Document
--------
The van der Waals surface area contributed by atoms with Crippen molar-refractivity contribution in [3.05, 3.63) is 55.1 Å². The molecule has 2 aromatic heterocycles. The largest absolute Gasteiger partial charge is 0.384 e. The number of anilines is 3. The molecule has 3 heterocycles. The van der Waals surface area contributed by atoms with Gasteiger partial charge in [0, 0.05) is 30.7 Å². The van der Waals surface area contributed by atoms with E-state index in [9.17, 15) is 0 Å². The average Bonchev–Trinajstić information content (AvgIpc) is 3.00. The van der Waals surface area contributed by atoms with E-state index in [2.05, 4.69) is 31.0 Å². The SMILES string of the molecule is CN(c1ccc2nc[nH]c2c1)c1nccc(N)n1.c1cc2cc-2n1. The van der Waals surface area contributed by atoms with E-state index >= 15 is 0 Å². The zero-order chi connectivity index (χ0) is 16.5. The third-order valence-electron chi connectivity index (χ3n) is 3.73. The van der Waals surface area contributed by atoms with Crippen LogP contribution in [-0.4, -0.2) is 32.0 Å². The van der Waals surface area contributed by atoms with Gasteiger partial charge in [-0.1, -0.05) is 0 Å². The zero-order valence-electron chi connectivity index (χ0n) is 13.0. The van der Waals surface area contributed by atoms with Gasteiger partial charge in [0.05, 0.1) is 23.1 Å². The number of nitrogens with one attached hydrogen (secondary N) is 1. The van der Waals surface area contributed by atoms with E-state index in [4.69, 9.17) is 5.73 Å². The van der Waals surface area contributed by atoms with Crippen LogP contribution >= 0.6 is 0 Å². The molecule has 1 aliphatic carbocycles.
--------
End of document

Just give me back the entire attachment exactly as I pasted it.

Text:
The van der Waals surface area contributed by atoms with Crippen molar-refractivity contribution in [3.05, 3.63) is 55.1 Å². The molecule has 2 aromatic heterocycles. The largest absolute Gasteiger partial charge is 0.384 e. The number of anilines is 3. The molecule has 3 heterocycles. The van der Waals surface area contributed by atoms with Gasteiger partial charge in [0, 0.05) is 30.7 Å². The van der Waals surface area contributed by atoms with E-state index in [9.17, 15) is 0 Å². The average Bonchev–Trinajstić information content (AvgIpc) is 3.00. The van der Waals surface area contributed by atoms with E-state index in [2.05, 4.69) is 31.0 Å². The SMILES string of the molecule is CN(c1ccc2nc[nH]c2c1)c1nccc(N)n1.c1cc2cc-2n1. The van der Waals surface area contributed by atoms with E-state index >= 15 is 0 Å². The zero-order chi connectivity index (χ0) is 16.5. The third-order valence-electron chi connectivity index (χ3n) is 3.73. The van der Waals surface area contributed by atoms with Crippen LogP contribution in [-0.4, -0.2) is 32.0 Å². The van der Waals surface area contributed by atoms with Gasteiger partial charge in [-0.1, -0.05) is 0 Å². The zero-order valence-electron chi connectivity index (χ0n) is 13.0. The van der Waals surface area contributed by atoms with Gasteiger partial charge in [0.05, 0.1) is 23.1 Å². The number of nitrogens with one attached hydrogen (secondary N) is 1. The van der Waals surface area contributed by atoms with E-state index in [4.69, 9.17) is 5.73 Å². The van der Waals surface area contributed by atoms with Crippen LogP contribution >= 0.6 is 0 Å². The molecule has 1 aliphatic carbocycles.